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Civil Society Groups Squeezed Out of Climate Talks in Final Days

Loss of NGOs Hurts Poor Nations, Limits Outside Analysis

By Stacy Feldman

Dec 16, 2009

Civil society "brings insight, oversight and connection to people around the world," who depend on the work of NGOs to pursue "credibility" and "integrity" of the process," the group wrote in to the UNFCCC.

The big concern, Oxfam's Mitchell said, is that world leaders will announce, "we have a great deal." But "there will be very few people in there to say look at the detail, look at what we really got."

"Any perception that the process is closed or rigged would severely undermine the prospects for success in Copenhagen," said the Climate Action Network.

De Boer responded: This is "the most transparent climate change conference that I have ever witnessed in the 14 that I have been to."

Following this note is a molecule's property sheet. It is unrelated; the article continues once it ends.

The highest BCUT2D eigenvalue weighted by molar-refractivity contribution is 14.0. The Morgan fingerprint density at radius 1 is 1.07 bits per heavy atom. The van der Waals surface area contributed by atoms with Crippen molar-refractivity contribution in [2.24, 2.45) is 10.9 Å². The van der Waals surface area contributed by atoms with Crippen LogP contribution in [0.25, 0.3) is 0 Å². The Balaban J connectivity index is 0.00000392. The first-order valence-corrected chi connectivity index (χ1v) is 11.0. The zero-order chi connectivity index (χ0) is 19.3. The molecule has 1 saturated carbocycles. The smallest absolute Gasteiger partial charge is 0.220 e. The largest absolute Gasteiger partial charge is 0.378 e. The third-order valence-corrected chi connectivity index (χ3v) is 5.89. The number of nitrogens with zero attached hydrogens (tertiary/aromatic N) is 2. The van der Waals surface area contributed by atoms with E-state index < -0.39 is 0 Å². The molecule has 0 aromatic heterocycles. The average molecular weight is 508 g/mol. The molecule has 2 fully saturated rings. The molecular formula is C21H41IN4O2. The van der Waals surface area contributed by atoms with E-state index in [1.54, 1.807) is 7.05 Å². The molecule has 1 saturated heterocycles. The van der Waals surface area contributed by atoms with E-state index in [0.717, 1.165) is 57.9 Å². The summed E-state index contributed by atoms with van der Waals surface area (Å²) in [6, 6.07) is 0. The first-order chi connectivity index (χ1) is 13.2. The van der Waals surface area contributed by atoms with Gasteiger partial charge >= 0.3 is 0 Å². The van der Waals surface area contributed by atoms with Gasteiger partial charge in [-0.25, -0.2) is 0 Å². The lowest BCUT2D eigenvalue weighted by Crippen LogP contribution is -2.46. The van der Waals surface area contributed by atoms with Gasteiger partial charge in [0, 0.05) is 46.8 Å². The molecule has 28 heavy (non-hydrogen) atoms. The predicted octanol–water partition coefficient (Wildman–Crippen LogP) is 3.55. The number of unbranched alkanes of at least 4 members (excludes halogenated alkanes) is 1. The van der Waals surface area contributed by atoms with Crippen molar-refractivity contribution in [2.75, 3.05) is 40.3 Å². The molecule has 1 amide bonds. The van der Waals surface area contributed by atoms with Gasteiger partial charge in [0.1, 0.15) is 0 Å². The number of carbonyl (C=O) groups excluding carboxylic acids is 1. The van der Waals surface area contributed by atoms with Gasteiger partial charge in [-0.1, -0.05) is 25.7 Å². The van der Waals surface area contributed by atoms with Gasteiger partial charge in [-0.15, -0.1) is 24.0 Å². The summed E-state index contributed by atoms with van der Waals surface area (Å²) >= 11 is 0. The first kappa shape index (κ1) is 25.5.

The measure is nothing more than a security precaution, he said. It would be "physically impossible" and "unsafe" to accommodate everyone.

Mitchell said the NGOs understood that position, to a point. "We have some sympathy with the UN," she said. "We understand the need to maintain security."

 

See also:

Developing Countries Weather Global Warming, Cold Shoulders

Poor Nations Issue 'Save Kyoto Protocol' Plea in Lead-Up to Copenhagen

Arrival of 110+ Heads of Government to Turn Climate Talks into Climate Summit

Poor Nations Will End Deforestation by 2030 if Rich Deliver Billions: New Copenhagen Text

Tech Transfer Stymied by Lack of Climate Funding from Rich

NGO's play an important role

NGO's play an important role in our society. They serve as our medium in delivering our sentiments to authorities. Hoping that they will take the necessary action to address all our needs.

So much for "free speech"

This is just another example of the "big boss interests" to stifle free speech. At least we still have the internet...for now, anyway.

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